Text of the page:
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Antibiotic resistance threat can’t be dismissed, say experts

Antibiotic use in cattle doesn’t appear to be a threat to human medicines, but their use must still be curbed

Despite intense scrutiny, there’s little evidence that antibiotic use in the cattle industry is increasing resistance to human medicines.

But it could be causing increased resistance to antibiotics used to treat cattle, say two experts.

There’s no question that using antibiotics increases the odds of bacteria becoming resistant, said Reynold Bergen, science director of the Beef Cattle Research Council.

Reynold Bergen

Reynold Bergen
photo: Supplied

“Antimicrobial use — whether we are using it in humans or pets or livestock, agriculture or horticulture or beekeeping — is going to increase antimicrobial resistance,” Bergen said during a recent research council webinar.

Some antibiotics used in livestock are closely related to antibiotics used in human medicine, and antibiotic resistance can be transferred between different types of bacteria, he said.

“There’s concern that all of these factors can add up to a reduction in the efficacy of drugs that are used in human medicine and that’s actually where the big question mark is,” said Bergen.

Antibiotic resistance is a naturally occurring phenomena, and even bacteria never exposed to antibiotics have been found to develop resistance.

“Antibiotic resistance is natural, but if we add extra antibiotics through the various ways they are used, we can really speed up the rate at which antibiotic resistance develops,” said Bergen.

But so far, there’s very little evidence antibiotic use in the cattle industry is posing a threat to human medicines. According to work done by the Canadian Integrated Program for Antimicrobial Resistance Surveillance, there is next to no resistance to antibiotics that are classed as “high importance” in human medicine, and more resistance to drugs that are “less important” in human medicine.

“In the cattle side, the antimicrobial resistance is looking very, very good,” said Bergen. “Any other livestock sector in Canada would be proud to have results that look this good.”

The “very high importance” and “high importance” drugs account for only 20 per cent of all drug sales in the cattle industry.

“When we look at the human side of things, it’s close to 80 per cent,” said Bergen. “Chances are, if these drugs aren’t working in human medicine, it’s because of the way they are used in human medicine.

“There is no evidence that antibiotic resistance in Canadian beef cattle production is causing the antibiotics in human medicine to be less effective and that is in spite of the fact that people are really looking to see if that exists.”

But that doesn’t mean all is well.

Cattle producers and feedlot operators used to consider antibiotic use as a right — but they need to realize it’s a privilege, said Dr. Craig Dorin, veterinarian with Veterinary Agri-Health Services in Airdrie.

“Society is going to review how we do this and they’re going to have expectations of us,” he said on the webinar. “And so we need to have a mind shift on how we approach our use of these products so we can defend that we are using them prudently and in a sustainable manner.”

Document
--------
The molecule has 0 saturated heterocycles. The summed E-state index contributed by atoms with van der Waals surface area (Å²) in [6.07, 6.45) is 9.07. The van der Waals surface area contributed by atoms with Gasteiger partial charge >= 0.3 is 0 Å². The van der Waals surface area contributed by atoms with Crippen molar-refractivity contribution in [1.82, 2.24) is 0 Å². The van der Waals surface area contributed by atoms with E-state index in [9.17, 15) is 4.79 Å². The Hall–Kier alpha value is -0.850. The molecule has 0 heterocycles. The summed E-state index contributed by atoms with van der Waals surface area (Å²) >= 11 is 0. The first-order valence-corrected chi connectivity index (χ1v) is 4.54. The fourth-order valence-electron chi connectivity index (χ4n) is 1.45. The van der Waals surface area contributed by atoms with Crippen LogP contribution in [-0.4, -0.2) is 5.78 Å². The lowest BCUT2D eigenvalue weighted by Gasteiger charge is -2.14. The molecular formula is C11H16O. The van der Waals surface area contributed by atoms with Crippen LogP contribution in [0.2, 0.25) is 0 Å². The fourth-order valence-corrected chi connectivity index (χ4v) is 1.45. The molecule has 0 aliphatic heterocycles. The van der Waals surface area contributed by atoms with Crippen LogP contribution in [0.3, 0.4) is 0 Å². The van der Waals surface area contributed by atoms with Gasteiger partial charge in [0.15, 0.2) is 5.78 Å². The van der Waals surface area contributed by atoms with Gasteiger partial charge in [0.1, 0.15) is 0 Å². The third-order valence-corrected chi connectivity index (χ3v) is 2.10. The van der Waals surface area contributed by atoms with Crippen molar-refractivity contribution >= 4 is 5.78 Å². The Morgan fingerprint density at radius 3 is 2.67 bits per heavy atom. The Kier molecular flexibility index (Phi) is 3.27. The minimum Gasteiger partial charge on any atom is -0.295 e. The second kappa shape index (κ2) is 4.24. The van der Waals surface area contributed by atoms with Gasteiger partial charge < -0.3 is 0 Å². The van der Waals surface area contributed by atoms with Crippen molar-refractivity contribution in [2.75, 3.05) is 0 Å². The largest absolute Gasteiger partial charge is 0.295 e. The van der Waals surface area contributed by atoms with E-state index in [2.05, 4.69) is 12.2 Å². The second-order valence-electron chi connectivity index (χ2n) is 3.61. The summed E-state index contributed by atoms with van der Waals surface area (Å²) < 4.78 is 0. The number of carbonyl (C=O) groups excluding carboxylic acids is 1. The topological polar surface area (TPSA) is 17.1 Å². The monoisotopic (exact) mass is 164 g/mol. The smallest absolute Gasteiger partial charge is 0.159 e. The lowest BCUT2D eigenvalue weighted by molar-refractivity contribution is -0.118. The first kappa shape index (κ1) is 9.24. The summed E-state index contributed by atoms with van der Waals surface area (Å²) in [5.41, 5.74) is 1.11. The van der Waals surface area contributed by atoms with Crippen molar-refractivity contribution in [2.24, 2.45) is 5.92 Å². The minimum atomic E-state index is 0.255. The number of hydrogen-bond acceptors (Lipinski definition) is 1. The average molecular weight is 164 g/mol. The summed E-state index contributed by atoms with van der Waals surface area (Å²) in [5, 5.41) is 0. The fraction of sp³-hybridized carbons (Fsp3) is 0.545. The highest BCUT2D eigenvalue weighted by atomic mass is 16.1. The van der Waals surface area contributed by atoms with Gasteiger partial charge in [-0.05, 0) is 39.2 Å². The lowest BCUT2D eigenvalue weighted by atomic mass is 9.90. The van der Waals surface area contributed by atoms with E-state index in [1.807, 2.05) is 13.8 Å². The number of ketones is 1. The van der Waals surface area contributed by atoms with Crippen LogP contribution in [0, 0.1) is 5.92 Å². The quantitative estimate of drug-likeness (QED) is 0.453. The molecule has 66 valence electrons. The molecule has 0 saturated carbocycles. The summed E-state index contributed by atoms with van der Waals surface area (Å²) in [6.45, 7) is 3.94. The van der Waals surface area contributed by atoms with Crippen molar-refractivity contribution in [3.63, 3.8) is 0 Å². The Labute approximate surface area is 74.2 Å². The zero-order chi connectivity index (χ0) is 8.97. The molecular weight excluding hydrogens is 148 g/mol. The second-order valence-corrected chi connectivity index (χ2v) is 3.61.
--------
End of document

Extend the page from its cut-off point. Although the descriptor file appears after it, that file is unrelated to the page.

More veterinary oversight, fewer over-the-counter antibiotics, and the removal of growth promotion claims are all being phased in over the next couple of years, but cow-calf producers need to rethink their management approach. Despite the rising concerns about antibiotic resistance, some producers are still using antimicrobials prophylactically.

“With the values of calves as high as they are, people don’t want to lose them, so we are hearing that people are using antibiotics inappropriately — when the animals might need treatment as opposed to when they know they need treatment,” said Dorin.

Most feedlots have stringent protocols for antimicrobials and pen riders are given extensive training in disease recognition. However, some feedlots treat all high-risk calves, whether or not they are sick. This has reduced cases of respiratory diseases and death loss, but it may not be a sustainable practice, said Dorin.

“The question we have is if we can defend the use of this long term,” he said. “Is society going to allow us to use antibiotic products on animals that might get sick if they aren’t currently sick?”

A 2014-15 survey of feedlots conducted by Alberta Agriculture and Forestry and Alberta Beef Producers found some resistance to antibiotics. It also found multi-drug resistance was increasing.

“Antimicrobial resistance does exist, it’s an issue we face and the question is whether it’s going to be a growing issue or something we can control,” said Dorin.

About the author

Reporter

Alexis Kienlen lives in Edmonton and has been writing for Alberta Farmer since 2008. Originally from Saskatoon, she has also published two collections of poetry and a biography about a Sikh civil rights activist. Her freelance work has appeared in numerous publications across Canada.

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